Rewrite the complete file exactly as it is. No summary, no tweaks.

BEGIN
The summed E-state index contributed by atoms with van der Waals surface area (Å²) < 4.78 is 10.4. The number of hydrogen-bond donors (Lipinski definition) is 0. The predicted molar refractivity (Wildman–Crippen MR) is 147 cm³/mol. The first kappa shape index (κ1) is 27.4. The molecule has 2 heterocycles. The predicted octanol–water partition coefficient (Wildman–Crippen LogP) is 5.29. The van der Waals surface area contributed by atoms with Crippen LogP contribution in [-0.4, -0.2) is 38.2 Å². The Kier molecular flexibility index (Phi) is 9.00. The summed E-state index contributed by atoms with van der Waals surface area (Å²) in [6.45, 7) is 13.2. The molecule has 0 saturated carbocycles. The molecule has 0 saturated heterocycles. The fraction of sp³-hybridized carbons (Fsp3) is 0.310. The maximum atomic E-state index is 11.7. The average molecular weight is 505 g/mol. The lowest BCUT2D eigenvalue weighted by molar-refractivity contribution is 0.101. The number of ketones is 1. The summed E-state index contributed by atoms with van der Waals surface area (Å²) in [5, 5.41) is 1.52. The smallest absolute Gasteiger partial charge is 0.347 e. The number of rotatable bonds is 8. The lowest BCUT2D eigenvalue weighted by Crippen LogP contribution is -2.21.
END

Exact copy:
The summed E-state index contributed by atoms with van der Waals surface area (Å²) < 4.78 is 10.4. The number of hydrogen-bond donors (Lipinski definition) is 0. The predicted molar refractivity (Wildman–Crippen MR) is 147 cm³/mol. The first kappa shape index (κ1) is 27.4. The molecule has 2 heterocycles. The predicted octanol–water partition coefficient (Wildman–Crippen LogP) is 5.29. The van der Waals surface area contributed by atoms with Crippen LogP contribution in [-0.4, -0.2) is 38.2 Å². The Kier molecular flexibility index (Phi) is 9.00. The summed E-state index contributed by atoms with van der Waals surface area (Å²) in [6.45, 7) is 13.2. The molecule has 0 saturated carbocycles. The molecule has 0 saturated heterocycles. The fraction of sp³-hybridized carbons (Fsp3) is 0.310. The maximum atomic E-state index is 11.7. The average molecular weight is 505 g/mol. The lowest BCUT2D eigenvalue weighted by molar-refractivity contribution is 0.101. The number of ketones is 1. The summed E-state index contributed by atoms with van der Waals surface area (Å²) in [5, 5.41) is 1.52. The smallest absolute Gasteiger partial charge is 0.347 e. The number of rotatable bonds is 8. The lowest BCUT2D eigenvalue weighted by Crippen LogP contribution is -2.21.